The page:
Hlobane Battlefield

28 March 1879

In the early hours of 28 March 1879 two British columns mounted an attack on the abaQulusi stronghold on Hlobane Mountain. Their advance was observed by the abaQulusi and their allies who attacked the one section of the British force on the summit, forcing the British to retreat down a mass of enormous boulders now known as “Devil’s Pass”. While the battle was in progress, the main Zulu army appeared while en route to attack the British camp at Khambula and a section was detached to join the battle. They advanced up Ntshenteka Nek and attacked another section of the British force, which suffered heavy casualties.

20Km from Vryheid on Hlobane Road. Hlobane Mountain and battlefield are on private mine property and not open to the public. Special permission must be obtained to enter. The route to Ntshenteka is very badly signposted. There is no on site information and the services of a Guide and a 4×4 vehicle are needed to visit this site.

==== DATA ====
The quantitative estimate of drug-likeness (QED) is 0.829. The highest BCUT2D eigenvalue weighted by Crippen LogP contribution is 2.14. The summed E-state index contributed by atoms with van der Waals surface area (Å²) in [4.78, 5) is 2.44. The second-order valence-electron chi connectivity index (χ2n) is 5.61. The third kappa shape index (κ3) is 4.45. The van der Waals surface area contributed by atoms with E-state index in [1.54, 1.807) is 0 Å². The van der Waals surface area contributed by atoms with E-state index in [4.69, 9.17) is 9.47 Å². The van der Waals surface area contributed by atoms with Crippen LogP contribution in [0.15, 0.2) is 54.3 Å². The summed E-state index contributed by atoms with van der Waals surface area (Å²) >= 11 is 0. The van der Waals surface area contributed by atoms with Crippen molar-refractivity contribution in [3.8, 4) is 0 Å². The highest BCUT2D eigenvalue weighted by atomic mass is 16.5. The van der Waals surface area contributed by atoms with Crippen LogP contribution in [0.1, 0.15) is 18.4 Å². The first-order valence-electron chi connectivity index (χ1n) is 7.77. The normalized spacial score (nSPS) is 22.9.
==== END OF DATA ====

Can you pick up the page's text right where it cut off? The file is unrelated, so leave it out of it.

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  1. Hello Linda,
    For this site there are no entrance fees, but unfortunately to gain entry you have to contact the mine management, which is difficult and then the track to the top is often so badly eroded that only the toughest 4×4 can make it. You really need to contact one of the Dundee Guides who can help you.
    It is a spectacular site to visit with an incredible story.

  2. Having visited several of the Anglo-Zulu War sites I have to say that Hlobane is very emotive – with such a great story and a fantastic landscape upon which it all played out. We visited in the Spring of 2023 with Doug Rattray and Stui of Fugitives Drift Lodge. It certainly needs the good 4×4 and a good navigator, but one is well rewarded. Doug found us Martini-Henry cartridge cases where Buller first came up ont the mountain. As for the Devil’s Pass it defies belief that they could even walk horses down there. Doug found us his best guess at the site of “Mossops Leap” The views are amazing and you feel you are walking on history.

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